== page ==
Mary Astor was a silent film star who successfully made the transition to talkies (even though people said her voice was “too masculine”). Astor won an Academy Award for Best Supporting Actress for her performance in The Great Lie (1941), but she is best remembered for playing Brigitte O’Shaughnessy in the Maltese Falcon, and for a scandal that erupted during a custody battle over her daughter.
The scandal involved a diary in which she purportedly wrote in great detail about all the adulterous affairs she had had with her co-stars and others. While she admitted to keeping the diary, and writing about her affairs (ha!), she claimed that many passages were forged after it was stolen. The family court judge in the case eventually pronounced it inadmissible as evidence because it had been mutilated, and ordered it impounded and sealed. The diary was kept in a vault until 1952, when it was removed and destroyed. The whole episode actually did nothing but aide Astor’s movie career (there’s no such thing as bad publicity).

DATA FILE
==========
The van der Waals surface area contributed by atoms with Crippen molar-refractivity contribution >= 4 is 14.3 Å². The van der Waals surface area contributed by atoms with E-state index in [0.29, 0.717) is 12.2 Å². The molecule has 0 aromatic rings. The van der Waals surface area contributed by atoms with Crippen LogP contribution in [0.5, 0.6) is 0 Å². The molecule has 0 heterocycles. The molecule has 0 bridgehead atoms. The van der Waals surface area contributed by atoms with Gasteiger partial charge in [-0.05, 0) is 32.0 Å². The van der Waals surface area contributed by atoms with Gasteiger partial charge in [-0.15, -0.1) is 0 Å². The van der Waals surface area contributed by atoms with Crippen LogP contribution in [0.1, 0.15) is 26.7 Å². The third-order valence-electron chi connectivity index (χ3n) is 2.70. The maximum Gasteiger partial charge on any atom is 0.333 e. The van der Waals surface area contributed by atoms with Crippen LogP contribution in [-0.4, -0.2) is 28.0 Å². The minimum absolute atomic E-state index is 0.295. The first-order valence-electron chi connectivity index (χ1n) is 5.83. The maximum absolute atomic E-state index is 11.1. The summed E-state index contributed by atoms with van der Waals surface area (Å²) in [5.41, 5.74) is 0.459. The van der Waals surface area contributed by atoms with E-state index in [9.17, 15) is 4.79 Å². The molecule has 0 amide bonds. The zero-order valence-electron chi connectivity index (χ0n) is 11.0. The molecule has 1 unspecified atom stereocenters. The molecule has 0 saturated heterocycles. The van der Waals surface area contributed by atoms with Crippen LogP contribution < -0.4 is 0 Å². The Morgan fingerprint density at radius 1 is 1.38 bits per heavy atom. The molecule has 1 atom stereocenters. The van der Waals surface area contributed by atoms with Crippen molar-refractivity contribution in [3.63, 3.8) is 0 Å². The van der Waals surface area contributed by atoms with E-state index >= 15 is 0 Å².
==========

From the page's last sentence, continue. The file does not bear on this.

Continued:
Astor began writing in the early 1950’s after almost overdosing on sleeping pills, joining AA, converting to Roman Catholicism, and divorcing her fourth husband. Her therapist suggested it (haha!). She began with an autobiography which, understandably, was an overnight success. The Image of Kate was one of her novels. It also had substantial success. The plot greatly resembles the author’s life….
My favorite part of this paperback is how of-its-time the cover is – that hairstyle is strictly mid-60’s!